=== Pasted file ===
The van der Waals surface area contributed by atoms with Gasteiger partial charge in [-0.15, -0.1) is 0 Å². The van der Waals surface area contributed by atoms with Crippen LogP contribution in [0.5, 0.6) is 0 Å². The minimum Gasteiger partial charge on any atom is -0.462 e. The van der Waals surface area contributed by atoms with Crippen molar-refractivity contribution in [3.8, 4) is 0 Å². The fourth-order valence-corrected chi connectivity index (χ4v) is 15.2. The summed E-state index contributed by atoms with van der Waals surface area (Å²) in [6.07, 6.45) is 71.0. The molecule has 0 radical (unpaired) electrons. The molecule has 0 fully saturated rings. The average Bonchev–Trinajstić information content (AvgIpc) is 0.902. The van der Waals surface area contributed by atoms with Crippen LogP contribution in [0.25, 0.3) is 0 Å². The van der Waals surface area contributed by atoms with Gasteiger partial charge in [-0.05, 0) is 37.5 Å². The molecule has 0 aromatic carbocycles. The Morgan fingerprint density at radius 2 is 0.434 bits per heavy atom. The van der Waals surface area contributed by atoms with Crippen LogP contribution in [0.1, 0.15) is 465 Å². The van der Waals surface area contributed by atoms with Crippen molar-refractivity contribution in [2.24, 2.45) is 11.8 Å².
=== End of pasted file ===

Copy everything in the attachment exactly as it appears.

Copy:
The van der Waals surface area contributed by atoms with Gasteiger partial charge in [-0.15, -0.1) is 0 Å². The van der Waals surface area contributed by atoms with Crippen LogP contribution in [0.5, 0.6) is 0 Å². The minimum Gasteiger partial charge on any atom is -0.462 e. The van der Waals surface area contributed by atoms with Crippen molar-refractivity contribution in [3.8, 4) is 0 Å². The fourth-order valence-corrected chi connectivity index (χ4v) is 15.2. The summed E-state index contributed by atoms with van der Waals surface area (Å²) in [6.07, 6.45) is 71.0. The molecule has 0 radical (unpaired) electrons. The molecule has 0 fully saturated rings. The average Bonchev–Trinajstić information content (AvgIpc) is 0.902. The van der Waals surface area contributed by atoms with Crippen LogP contribution in [0.25, 0.3) is 0 Å². The van der Waals surface area contributed by atoms with Gasteiger partial charge in [-0.05, 0) is 37.5 Å². The molecule has 0 aromatic carbocycles. The Morgan fingerprint density at radius 2 is 0.434 bits per heavy atom. The van der Waals surface area contributed by atoms with Crippen LogP contribution in [0.1, 0.15) is 465 Å². The van der Waals surface area contributed by atoms with Crippen molar-refractivity contribution in [2.24, 2.45) is 11.8 Å².